Good luck to them. Sadly I was nursing - in a very real sense - an ankle agonisingly wrenched on the first day of my trip. It was fortunate that my transport had an automatic gearbox and that it was my left ankle I had damaged, otherwise I would have had to abandon the tour before it had really started and summon roadside assistance to get me home.
But there was no question of walking 50 yards let alone going up a hill. So I was essentially stuck with this vantage point. After more than an hour it was obvious that the weather was, if anything, getting worse.
Depth of field
I packed up and headed south to the Skye Bridge. As I drove, the sun burst through the overcast and I enjoyed one of the finest days of my trip, stopping to make some pictures along the way - including some featuring the quiet trickle of water beneath the stone bridges at Sligachan.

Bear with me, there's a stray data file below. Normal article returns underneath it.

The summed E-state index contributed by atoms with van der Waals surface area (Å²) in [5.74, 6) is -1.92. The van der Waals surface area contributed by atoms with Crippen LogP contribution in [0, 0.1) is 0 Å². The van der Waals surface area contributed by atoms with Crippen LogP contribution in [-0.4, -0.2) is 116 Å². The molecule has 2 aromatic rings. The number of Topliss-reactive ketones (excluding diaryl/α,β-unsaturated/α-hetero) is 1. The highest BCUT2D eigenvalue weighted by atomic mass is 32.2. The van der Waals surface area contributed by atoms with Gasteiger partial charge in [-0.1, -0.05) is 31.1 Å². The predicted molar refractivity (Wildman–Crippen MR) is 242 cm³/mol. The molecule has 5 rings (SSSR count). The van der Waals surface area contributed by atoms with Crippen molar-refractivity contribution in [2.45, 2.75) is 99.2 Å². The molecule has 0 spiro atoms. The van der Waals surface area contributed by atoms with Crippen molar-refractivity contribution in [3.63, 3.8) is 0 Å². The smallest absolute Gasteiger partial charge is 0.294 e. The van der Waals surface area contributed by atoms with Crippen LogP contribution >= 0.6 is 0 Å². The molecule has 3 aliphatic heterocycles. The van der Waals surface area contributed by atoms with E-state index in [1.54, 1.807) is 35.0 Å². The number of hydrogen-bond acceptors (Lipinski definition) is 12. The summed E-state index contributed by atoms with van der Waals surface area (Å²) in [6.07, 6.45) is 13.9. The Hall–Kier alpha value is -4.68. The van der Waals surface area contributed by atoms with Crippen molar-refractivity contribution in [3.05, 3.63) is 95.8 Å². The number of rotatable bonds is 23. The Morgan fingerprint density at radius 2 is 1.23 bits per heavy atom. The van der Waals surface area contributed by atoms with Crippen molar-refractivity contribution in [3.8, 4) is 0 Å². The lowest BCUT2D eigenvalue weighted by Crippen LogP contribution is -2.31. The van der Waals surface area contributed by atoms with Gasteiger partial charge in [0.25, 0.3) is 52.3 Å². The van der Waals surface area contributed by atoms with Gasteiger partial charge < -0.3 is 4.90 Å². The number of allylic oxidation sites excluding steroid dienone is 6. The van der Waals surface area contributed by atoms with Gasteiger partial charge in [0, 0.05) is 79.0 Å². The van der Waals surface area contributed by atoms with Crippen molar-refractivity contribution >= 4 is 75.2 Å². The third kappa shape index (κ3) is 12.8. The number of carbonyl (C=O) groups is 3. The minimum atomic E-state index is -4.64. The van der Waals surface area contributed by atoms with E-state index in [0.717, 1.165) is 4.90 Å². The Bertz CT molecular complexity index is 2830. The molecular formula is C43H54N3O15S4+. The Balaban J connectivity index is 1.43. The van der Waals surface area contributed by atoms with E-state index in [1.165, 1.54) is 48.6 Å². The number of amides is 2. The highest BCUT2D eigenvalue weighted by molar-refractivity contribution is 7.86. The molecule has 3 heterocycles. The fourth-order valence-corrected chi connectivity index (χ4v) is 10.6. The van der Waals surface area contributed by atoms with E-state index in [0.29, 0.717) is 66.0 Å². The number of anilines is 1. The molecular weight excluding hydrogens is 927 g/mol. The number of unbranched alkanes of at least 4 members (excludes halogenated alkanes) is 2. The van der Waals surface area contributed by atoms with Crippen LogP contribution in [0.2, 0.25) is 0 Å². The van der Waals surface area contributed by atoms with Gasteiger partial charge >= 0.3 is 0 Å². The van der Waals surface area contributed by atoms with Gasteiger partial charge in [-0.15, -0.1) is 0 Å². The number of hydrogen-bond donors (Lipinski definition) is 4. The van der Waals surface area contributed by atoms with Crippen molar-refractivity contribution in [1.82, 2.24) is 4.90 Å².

My overall objective on this tour of the North West was a little grassy outcrop topped with rocks much further up the coast.
My mission: to reprise some pictures I had made there before - in a storm force wind - when I did not quite nail the depth of field I needed.
What I had seen and photographed then, as I paused at a natural vantage point, was that the rocks in the foreground, ice-scoured by the look of them, echoed the shapes of the mountains beyond. Not uncannily so, but sufficiently well to make an interesting sinuous harmony of a composition.
Unfortunately through tiredness and the difficulty of doing anything in the Force 10 - and frankly, with hindsight, incompetence - I did not select sufficient aperture to have both foreground and background in sharp focus. To an extent this was not a bad thing, but the background was just too far out for my liking.